Puberphonia

Puberphonia is the inappropriate persistence of higher-pitched prepubertal voice long after puberty and normal voice change. Also called mutational falsetto. Such individuals maintain something like their high-pitched, childhood voice by speaking in falsetto register.

The cause of puberphonia is never known with precision. Some think the condition arises more often in men whose voices mutate to the normal and mature male quality suddenly and precipitously, dropping abruptly into the bass or bass-baritone range. It is as though the person isn’t given time to adapt to the new sound of the voice. Some individuals with puberphonia can produce normal voice on request, but consider it “ugly,” or even their “monster voice.” Others need considerable coaching to find the normal voice. Once convinced by voice experts that the “monster” voice actually sounds great and is the “normal” one, most individuals can adopt the new voice fairly rapidly. The process of normalization typically involves only two or three sessions of speech/voice therapy, provided the therapist is highly experienced and voice therapy-qualified.


Photos:

Falsetto vs chest registers at the same pitch—this is worth careful study: Series of 6 photos

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puberphonia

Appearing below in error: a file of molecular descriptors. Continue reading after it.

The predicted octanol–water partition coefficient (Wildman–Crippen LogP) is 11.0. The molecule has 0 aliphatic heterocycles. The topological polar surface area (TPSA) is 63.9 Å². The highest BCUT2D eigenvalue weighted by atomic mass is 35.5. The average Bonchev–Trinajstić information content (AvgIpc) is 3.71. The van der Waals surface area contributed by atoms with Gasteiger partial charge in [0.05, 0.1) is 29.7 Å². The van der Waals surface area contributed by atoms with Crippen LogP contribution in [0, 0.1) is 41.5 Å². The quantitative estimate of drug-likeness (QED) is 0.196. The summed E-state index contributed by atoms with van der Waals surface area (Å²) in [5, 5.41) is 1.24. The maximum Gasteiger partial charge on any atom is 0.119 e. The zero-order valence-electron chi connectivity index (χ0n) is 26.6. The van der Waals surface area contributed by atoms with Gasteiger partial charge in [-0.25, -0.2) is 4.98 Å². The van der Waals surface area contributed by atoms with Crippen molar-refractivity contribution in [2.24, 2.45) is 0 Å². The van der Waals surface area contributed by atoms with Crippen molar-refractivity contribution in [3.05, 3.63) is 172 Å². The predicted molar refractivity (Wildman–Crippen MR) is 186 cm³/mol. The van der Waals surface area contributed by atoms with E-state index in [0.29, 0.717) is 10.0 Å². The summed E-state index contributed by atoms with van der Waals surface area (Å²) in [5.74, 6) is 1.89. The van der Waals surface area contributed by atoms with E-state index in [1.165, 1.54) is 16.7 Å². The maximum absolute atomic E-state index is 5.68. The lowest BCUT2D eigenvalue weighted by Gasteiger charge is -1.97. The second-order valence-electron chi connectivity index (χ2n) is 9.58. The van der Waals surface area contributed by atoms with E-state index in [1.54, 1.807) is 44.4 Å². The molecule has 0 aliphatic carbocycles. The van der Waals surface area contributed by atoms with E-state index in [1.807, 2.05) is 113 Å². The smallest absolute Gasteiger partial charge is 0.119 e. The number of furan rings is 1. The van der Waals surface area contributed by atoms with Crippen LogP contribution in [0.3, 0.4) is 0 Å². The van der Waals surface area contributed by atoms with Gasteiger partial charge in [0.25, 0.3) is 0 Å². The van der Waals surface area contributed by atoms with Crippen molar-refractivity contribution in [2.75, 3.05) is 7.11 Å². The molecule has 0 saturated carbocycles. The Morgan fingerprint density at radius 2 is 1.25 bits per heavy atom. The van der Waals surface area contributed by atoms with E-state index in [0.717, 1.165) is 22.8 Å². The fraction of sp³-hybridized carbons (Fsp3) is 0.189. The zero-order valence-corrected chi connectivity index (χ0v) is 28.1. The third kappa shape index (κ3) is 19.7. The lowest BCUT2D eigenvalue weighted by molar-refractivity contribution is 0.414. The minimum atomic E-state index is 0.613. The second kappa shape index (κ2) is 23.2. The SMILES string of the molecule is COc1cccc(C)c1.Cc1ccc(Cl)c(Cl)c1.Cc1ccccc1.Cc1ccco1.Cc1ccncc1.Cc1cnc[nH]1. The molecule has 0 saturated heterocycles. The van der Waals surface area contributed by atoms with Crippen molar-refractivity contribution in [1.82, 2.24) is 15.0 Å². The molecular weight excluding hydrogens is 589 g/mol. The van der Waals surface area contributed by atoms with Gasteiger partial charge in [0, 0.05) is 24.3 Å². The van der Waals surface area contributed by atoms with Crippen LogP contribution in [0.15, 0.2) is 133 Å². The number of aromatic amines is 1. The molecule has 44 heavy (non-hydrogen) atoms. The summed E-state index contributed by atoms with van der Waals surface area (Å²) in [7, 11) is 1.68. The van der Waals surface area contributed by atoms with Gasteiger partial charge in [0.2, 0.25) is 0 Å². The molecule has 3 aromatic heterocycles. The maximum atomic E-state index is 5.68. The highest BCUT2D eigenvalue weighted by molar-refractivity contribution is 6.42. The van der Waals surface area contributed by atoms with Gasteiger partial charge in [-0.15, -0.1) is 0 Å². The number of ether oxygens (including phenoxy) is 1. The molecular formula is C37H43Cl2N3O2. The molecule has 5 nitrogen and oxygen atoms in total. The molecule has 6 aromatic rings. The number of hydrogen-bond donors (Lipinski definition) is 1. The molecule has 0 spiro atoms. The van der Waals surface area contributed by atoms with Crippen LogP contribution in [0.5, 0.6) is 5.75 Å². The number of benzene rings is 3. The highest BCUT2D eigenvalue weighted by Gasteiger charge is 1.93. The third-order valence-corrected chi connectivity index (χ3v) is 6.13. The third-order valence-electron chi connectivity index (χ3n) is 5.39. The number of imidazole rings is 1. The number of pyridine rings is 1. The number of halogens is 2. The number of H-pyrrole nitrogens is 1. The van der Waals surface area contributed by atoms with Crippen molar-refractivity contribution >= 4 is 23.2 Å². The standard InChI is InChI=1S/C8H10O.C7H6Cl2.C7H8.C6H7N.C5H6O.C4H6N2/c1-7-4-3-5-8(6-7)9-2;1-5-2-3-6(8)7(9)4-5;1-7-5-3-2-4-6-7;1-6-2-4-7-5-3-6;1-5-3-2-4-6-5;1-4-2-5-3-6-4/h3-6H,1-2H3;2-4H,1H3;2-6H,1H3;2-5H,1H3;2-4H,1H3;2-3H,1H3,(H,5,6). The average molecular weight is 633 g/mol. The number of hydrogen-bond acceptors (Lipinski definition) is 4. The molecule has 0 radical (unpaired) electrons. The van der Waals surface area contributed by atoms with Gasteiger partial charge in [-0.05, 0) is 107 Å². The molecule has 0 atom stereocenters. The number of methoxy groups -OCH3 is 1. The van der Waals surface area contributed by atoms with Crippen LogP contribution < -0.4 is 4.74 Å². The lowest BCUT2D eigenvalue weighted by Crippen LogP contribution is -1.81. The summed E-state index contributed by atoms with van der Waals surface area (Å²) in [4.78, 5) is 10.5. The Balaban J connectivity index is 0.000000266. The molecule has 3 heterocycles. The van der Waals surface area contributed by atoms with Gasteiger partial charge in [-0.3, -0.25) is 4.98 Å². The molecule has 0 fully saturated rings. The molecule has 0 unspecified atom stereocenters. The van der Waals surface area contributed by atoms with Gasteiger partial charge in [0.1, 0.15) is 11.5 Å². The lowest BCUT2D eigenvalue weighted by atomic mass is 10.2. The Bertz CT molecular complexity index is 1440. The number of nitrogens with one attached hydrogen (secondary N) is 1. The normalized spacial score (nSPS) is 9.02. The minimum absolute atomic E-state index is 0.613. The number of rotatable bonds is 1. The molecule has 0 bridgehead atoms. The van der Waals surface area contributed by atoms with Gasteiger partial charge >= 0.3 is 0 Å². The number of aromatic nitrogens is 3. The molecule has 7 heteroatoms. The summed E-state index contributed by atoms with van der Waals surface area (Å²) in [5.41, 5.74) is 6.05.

Falsetto register (1 of 6)

A 20-something man with puberphonia. Here, in distant view, he is in falsetto register at F#3 (185 Hz). His low falsetto is, by the way, remarkably stable and capable. Compare the vibratory blur with the next photo.
Firmer closure

Chest register (2 of 6)

At virtually the same pitch, but now in chest register. Firmer closure (and longer closed phase of vibration explains the more-adducted blur as compared with photo 1.
Falsetto, open phase

Falsetto, open phase (3 of 6)

Now back to falsetto register under strobe light, and with better magnification. This is open phase of vibration also at F#3. Note the single, thinned "leading edge" of each fold.
Falsetto, "closed" phase

Falsetto, "closed" phase (4 of 6)

Closed phase at the same pitch isn't in fact fully closed, and the "closed" phase of vibration is also shorter than in photo 6.
Open phase of vibration

Chest, open phase (5 of 6)

Open phase of vibration at the same pitch, but in chest register. Note the fatter, grey vocal cord margin. Compare with photo 3.
Closed phase

Chest, closed phase (6 of 6)

Closed phase still in chest register is fully closed and it takes longer for the vocal cords to part for the next vibration; that is, the closed phase of vibration is longer. Tighter closure and longer closed phase explain why the blur between the cords seen in photo 2 is different than in photo 1.